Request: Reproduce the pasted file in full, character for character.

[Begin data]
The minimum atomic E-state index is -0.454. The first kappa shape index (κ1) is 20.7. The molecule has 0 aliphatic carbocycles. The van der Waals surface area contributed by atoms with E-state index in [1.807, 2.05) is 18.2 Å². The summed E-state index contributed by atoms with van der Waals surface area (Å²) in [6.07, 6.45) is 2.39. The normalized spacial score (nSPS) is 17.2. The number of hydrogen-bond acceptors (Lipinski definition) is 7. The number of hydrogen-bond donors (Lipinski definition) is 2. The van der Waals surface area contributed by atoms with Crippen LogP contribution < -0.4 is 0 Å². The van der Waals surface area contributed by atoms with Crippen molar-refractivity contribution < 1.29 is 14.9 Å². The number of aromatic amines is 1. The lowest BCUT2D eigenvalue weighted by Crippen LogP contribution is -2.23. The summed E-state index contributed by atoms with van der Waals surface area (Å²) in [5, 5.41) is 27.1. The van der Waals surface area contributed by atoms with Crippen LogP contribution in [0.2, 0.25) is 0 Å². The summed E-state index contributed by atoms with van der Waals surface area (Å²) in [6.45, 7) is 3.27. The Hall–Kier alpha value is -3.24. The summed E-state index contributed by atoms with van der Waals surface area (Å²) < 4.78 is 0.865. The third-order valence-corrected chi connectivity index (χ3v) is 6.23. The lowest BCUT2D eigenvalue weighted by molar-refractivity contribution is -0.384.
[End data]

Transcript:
The minimum atomic E-state index is -0.454. The first kappa shape index (κ1) is 20.7. The molecule has 0 aliphatic carbocycles. The van der Waals surface area contributed by atoms with E-state index in [1.807, 2.05) is 18.2 Å². The summed E-state index contributed by atoms with van der Waals surface area (Å²) in [6.07, 6.45) is 2.39. The normalized spacial score (nSPS) is 17.2. The number of hydrogen-bond acceptors (Lipinski definition) is 7. The number of hydrogen-bond donors (Lipinski definition) is 2. The van der Waals surface area contributed by atoms with Crippen LogP contribution < -0.4 is 0 Å². The van der Waals surface area contributed by atoms with Crippen molar-refractivity contribution < 1.29 is 14.9 Å². The number of aromatic amines is 1. The lowest BCUT2D eigenvalue weighted by Crippen LogP contribution is -2.23. The summed E-state index contributed by atoms with van der Waals surface area (Å²) in [5, 5.41) is 27.1. The van der Waals surface area contributed by atoms with Crippen LogP contribution in [0.2, 0.25) is 0 Å². The summed E-state index contributed by atoms with van der Waals surface area (Å²) in [6.45, 7) is 3.27. The Hall–Kier alpha value is -3.24. The summed E-state index contributed by atoms with van der Waals surface area (Å²) < 4.78 is 0.865. The third-order valence-corrected chi connectivity index (χ3v) is 6.23. The lowest BCUT2D eigenvalue weighted by molar-refractivity contribution is -0.384.